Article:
Trump’s Supreme Court nominee probably won’t decide any cases this term
President Trump is expected Tuesday night to announce his nominee for Supreme Court justice, who will fill the spot on the bench left vacant after the death of Antonin Scalia nearly a year ago. But it remains to be seen when the nominee, who stands to be a crucial tie-breaker in cases that would otherwise result in 4-4 splits, will actually be able to decide cases.
The last Supreme Court justice to be confirmed was Elena Kagan, an Obama nominee in 2010; it took the Democratic-majority Senate 87 days to decide on her. If today’s Republican-majority Senate were to take that long, Trump’s pick, who will almost certainly join the court’s conservative bloc, would miss the traditional window for hearing oral arguments, which ends on April 26.
While there is no law barring a justice from deciding cases in which he or she was not present for oral arguments, tradition dictates that justices don’t decide those cases.
Since Scalia’s death, the eight remaining justices have delayed scheduling oral arguments in three cases: Murr v. Wisconsin, Microsoft Corp. v. Baker, and Trinity Lutheran Church of Columbia v. Pauley. The Court agreed to take on the cases in January 2016, when it still had nine justices.
Murr v. Wisconsin involves so-called regulatory taking, when private property is taken for public use. Microsoft Corp. v. Baker involves the filing of class actions and enforcing arbitration agreements. And Trinity Lutheran Church of Columbia v. Pauley addresses whether excluding churches from secular state aid programs — like refurbishing playgrounds — violates the First Amendment.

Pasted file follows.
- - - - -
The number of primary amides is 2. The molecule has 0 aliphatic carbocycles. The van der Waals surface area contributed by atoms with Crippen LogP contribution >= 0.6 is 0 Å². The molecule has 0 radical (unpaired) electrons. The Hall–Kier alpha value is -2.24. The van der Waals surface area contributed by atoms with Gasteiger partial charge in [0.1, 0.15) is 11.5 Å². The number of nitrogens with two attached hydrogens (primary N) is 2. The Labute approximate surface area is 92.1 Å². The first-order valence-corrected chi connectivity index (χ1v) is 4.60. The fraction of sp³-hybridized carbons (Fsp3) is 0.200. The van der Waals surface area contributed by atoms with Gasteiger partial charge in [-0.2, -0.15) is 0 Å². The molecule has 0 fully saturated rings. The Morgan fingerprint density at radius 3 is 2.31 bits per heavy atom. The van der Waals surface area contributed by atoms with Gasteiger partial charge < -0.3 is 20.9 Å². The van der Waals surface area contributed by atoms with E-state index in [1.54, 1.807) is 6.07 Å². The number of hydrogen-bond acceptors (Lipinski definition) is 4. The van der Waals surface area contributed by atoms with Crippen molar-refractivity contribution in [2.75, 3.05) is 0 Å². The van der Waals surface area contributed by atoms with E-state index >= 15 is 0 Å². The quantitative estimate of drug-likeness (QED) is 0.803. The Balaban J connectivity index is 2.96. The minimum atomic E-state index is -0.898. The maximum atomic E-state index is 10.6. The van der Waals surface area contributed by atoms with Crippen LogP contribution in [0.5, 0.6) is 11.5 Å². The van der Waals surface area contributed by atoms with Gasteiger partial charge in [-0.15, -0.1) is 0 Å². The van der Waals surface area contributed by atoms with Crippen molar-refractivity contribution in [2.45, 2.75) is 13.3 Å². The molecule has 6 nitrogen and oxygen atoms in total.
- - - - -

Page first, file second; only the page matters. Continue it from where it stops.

Supreme Court experts like Steve Wermiel, an American University law professor and SCOTUSblog contributor, suspect the eight justices have delayed scheduling oral arguments in these cases in hopes that they might have a ninth colleague before they have to decide them.
“One has to assume that the court is worried about ending in 4-4 ties and is trying to avoid having that happen,” he said. “Usually these cases would have already been argued last fall and be awaiting a decision now. The fact that they didn’t schedule these cases for oral argument is extremely unusual.”
The justices are now left with some strange options for how to proceed with the three cases:
• Dismiss them entirely
• Hold oral arguments in March or April and risk the 4-4 tie
• Hold oral arguments in March or April, then re-hear oral arguments next term, when there will presumably be a ninth justice
• Schedule oral arguments in May or June — very unusual timing — before the term is over if the ninth justice is confirmed by then
• Delay oral arguments through the end of the term and announce that they will carry over to the next term
For the last option, oral arguments in the cases would happen nearly two years after the court agreed to take them — a situation Wermiel says is perhaps unprecedented and “certainly unusual.”
Trinity Lutheran Church of Columbia v. Pauley is the case constitutional lawyers are watching with particular interest. The lead attorney for the church, David A. Cortman of Alliance Defending Freedom, said Trump’s nominee could wind up being the deciding factor.
“You never know how any justice is going to rule in a particular case,” he said. “It’s our hope, being involved in the case for as long as I have, that it wouldn’t be a 4-4 tie. If it is, the new justice will play a big part.”